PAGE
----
Well the rice is no longer covered in sock and it seems like I really did just put too much in. So don't worry guys, it is ok to use Arborio rice so long as your socks are dry.

Excellent post, but does need some more instructions for safety. I've been using rice 'Hot Socks' for about 8 years now. So here's some VERY IMPORTANT THINGS TO REMEMBER:

1. ONLY USE COTTON OR WOOL BLEND SOCKS & MATERIALS (I've found 80% cotton or more is usually safe. Wool will likely shrink, but is less flammable. You can shrink it first deliberately with a hot water wash and/or hot dryer for drying): Cotton athletic socks are often excellent. Be very cautious of socks or materials that feel thin and stretchy! They are usually not suitable. NEVER USE ANY SOCK OR MATERIAL WITH METALLIC THREAD! I recommend only white or light colored socks also, as dark colors can heat the material faster than the rice.

2. USE ONLY PLAIN, DRIED, WHITE RICE (DO NOT INSTANT OR QUICK-COOKING). You can also use dried beans, flaxseed, barley & whole corn kernels.

3. FOR FIRST HEAT, START WITH A 10-30 SECOND WATCHED TEST (instructions below) & NEVER HEAT A SINGLE SOCK MORE THAN 2 MINS: Remember: just like a conventional oven, a microwave oven can set any flammable material on fire! Also, some microwaves can be inclined to overheat some materials (I've watched one of a set of 'microwave safe' plastic lids melt in a minute in a small, cheap, microwave oven, but that's never happened to the rest of the set in my high-powered microwave oven. So you never know!).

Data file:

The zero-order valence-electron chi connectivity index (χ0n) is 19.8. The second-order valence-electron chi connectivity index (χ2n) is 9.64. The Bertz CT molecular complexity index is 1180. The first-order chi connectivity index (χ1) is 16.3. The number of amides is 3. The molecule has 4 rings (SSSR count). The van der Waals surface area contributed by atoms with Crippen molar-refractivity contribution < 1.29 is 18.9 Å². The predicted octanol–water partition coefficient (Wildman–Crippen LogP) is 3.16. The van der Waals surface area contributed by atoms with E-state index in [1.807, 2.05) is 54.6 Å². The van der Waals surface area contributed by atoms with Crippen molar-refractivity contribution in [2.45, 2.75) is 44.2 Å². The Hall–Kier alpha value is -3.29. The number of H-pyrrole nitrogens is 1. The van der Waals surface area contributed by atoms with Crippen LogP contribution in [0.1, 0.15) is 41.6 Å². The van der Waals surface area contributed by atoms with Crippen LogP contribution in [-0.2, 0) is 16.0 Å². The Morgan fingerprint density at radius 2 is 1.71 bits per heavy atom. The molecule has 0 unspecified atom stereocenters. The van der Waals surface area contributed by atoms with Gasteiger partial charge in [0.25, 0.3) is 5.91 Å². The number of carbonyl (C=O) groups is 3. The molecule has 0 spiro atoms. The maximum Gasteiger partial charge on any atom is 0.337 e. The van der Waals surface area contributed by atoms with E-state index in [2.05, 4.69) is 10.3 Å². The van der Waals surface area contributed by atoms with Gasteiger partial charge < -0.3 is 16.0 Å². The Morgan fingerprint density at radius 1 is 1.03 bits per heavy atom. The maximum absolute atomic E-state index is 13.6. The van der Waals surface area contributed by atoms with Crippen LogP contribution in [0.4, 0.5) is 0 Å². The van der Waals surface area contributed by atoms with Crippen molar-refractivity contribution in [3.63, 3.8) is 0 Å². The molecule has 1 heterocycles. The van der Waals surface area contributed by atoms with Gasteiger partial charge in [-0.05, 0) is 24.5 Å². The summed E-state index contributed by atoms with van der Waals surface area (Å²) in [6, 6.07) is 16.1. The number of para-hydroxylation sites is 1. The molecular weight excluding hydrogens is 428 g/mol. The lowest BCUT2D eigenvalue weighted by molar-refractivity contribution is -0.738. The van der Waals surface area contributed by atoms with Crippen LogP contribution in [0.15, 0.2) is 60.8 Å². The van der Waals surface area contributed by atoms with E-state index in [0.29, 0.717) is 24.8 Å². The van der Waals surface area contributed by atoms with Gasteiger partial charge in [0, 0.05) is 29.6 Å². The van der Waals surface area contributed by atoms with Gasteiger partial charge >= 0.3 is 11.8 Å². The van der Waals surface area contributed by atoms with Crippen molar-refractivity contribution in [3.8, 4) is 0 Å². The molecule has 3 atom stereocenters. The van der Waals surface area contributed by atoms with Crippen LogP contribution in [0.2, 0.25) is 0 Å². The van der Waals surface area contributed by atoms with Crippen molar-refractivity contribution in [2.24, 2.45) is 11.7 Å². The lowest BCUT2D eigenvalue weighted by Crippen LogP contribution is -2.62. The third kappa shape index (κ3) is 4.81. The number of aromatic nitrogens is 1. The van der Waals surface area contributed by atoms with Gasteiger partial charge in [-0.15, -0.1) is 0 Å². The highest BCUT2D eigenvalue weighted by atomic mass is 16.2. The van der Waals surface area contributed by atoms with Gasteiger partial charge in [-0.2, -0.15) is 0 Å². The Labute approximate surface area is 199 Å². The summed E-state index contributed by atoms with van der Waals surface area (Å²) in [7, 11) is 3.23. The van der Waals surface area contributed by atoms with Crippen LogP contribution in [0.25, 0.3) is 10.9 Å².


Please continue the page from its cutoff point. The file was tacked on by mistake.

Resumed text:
A) Heat for 10 seconds. Watch for sparks, smoking or burning (TURN MICROWAVE OFF IMMEDIATELY IF THERE IS ANY SIGN OF SPARKS, SMOKING OR BURNING AND DISCARD THE SOCK. So long as the rice isn't burnt, you can save and try the rice in a different sock). If no bad signs, touch carefully & cautiously take out and handle. If it looks fine and still feel pretty cool (slightly warm is okay, but SCORCHING OR HOT AT 10 SECONDS MEANS IT WILL BURN OR EXPLODE and your sock material, or microwave, is NOT SUITABLE for this), you can continue the test.

B) Continue to heat for another 10 seconds, and watch it as above. Then check it again as before. It will be slightly warmer now, and that is okay, but stop test immediately if there are sparks, smoking, burning or it is very hot already.

C) Test for another 10 seconds as above. Sock can be warm now, but should not be very hot. As before, any sign of sparks, smoking or burning is bad and you should stop microwave immediately.

D) If all went well, LET THE SOCK COOL FOR AT LEAST 2 HOURS, then try a 30 second test. This should warm the sock, but it should not be scorching hot, and as before stop the microwave and discard of the sock at any sign of sparking, smoking or burning! This should not happen with cotton for up to 2mins, but it's better to be safe than sorry!